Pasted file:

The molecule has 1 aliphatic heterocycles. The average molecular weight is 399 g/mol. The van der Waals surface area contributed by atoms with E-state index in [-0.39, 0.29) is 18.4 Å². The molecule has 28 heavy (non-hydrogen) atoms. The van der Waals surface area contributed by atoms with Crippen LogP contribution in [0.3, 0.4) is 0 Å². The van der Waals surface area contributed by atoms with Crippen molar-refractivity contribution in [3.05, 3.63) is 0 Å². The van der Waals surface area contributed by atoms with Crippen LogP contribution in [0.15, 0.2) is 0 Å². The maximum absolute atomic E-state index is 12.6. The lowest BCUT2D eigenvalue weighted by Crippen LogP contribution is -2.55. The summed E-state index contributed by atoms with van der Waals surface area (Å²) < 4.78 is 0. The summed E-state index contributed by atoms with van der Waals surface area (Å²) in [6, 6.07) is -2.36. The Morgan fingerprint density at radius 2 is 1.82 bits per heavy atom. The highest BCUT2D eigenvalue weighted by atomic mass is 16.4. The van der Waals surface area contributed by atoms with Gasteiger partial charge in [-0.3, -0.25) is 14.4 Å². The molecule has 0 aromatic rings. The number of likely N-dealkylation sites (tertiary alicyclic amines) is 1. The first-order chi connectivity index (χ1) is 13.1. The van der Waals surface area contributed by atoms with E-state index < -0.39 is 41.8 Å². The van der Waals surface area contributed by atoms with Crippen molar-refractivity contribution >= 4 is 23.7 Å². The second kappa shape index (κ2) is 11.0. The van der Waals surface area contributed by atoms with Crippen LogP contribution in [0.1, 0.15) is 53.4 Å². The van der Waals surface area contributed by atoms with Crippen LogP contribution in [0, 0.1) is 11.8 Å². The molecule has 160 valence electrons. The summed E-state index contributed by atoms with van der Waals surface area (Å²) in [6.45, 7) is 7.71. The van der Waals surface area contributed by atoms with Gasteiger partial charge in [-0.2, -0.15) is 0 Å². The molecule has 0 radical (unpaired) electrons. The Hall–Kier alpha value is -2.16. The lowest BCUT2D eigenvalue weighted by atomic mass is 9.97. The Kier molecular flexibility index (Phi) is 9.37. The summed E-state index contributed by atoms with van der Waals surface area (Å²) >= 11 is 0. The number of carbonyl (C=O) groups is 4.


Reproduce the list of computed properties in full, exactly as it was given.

The molecule has 1 aliphatic heterocycles. The average molecular weight is 399 g/mol. The van der Waals surface area contributed by atoms with E-state index in [-0.39, 0.29) is 18.4 Å². The molecule has 28 heavy (non-hydrogen) atoms. The van der Waals surface area contributed by atoms with Crippen LogP contribution in [0.3, 0.4) is 0 Å². The van der Waals surface area contributed by atoms with Crippen molar-refractivity contribution in [3.05, 3.63) is 0 Å². The van der Waals surface area contributed by atoms with Crippen LogP contribution in [0.15, 0.2) is 0 Å². The maximum absolute atomic E-state index is 12.6. The lowest BCUT2D eigenvalue weighted by Crippen LogP contribution is -2.55. The summed E-state index contributed by atoms with van der Waals surface area (Å²) < 4.78 is 0. The summed E-state index contributed by atoms with van der Waals surface area (Å²) in [6, 6.07) is -2.36. The Morgan fingerprint density at radius 2 is 1.82 bits per heavy atom. The highest BCUT2D eigenvalue weighted by atomic mass is 16.4. The van der Waals surface area contributed by atoms with Gasteiger partial charge in [-0.3, -0.25) is 14.4 Å². The molecule has 0 aromatic rings. The number of likely N-dealkylation sites (tertiary alicyclic amines) is 1. The first-order chi connectivity index (χ1) is 13.1. The van der Waals surface area contributed by atoms with E-state index < -0.39 is 41.8 Å². The van der Waals surface area contributed by atoms with Crippen molar-refractivity contribution >= 4 is 23.7 Å². The second kappa shape index (κ2) is 11.0. The van der Waals surface area contributed by atoms with Crippen LogP contribution in [0.1, 0.15) is 53.4 Å². The van der Waals surface area contributed by atoms with Crippen LogP contribution in [0, 0.1) is 11.8 Å². The molecule has 160 valence electrons. The summed E-state index contributed by atoms with van der Waals surface area (Å²) in [6.45, 7) is 7.71. The van der Waals surface area contributed by atoms with Gasteiger partial charge in [-0.2, -0.15) is 0 Å². The molecule has 0 radical (unpaired) electrons. The Hall–Kier alpha value is -2.16. The lowest BCUT2D eigenvalue weighted by atomic mass is 9.97. The Kier molecular flexibility index (Phi) is 9.37. The summed E-state index contributed by atoms with van der Waals surface area (Å²) >= 11 is 0. The number of carbonyl (C=O) groups is 4.